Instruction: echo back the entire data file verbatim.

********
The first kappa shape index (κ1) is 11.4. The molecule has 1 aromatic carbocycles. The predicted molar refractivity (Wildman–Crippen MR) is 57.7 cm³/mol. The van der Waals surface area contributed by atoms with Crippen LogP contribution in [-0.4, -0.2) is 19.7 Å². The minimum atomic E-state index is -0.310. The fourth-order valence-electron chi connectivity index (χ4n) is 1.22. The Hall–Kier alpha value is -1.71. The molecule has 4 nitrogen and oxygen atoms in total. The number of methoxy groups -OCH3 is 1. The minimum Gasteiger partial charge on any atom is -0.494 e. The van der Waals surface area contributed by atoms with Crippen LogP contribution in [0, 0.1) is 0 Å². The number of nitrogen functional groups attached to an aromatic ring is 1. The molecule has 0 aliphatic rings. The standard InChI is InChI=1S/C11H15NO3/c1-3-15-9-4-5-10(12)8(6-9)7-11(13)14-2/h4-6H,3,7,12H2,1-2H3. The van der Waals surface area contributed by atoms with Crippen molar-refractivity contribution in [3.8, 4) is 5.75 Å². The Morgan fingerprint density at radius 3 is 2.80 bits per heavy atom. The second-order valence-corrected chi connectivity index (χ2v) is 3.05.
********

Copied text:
The first kappa shape index (κ1) is 11.4. The molecule has 1 aromatic carbocycles. The predicted molar refractivity (Wildman–Crippen MR) is 57.7 cm³/mol. The van der Waals surface area contributed by atoms with Crippen LogP contribution in [-0.4, -0.2) is 19.7 Å². The minimum atomic E-state index is -0.310. The fourth-order valence-electron chi connectivity index (χ4n) is 1.22. The Hall–Kier alpha value is -1.71. The molecule has 4 nitrogen and oxygen atoms in total. The number of methoxy groups -OCH3 is 1. The minimum Gasteiger partial charge on any atom is -0.494 e. The van der Waals surface area contributed by atoms with Crippen LogP contribution in [0, 0.1) is 0 Å². The number of nitrogen functional groups attached to an aromatic ring is 1. The molecule has 0 aliphatic rings. The standard InChI is InChI=1S/C11H15NO3/c1-3-15-9-4-5-10(12)8(6-9)7-11(13)14-2/h4-6H,3,7,12H2,1-2H3. The van der Waals surface area contributed by atoms with Crippen molar-refractivity contribution in [3.8, 4) is 5.75 Å². The Morgan fingerprint density at radius 3 is 2.80 bits per heavy atom. The second-order valence-corrected chi connectivity index (χ2v) is 3.05.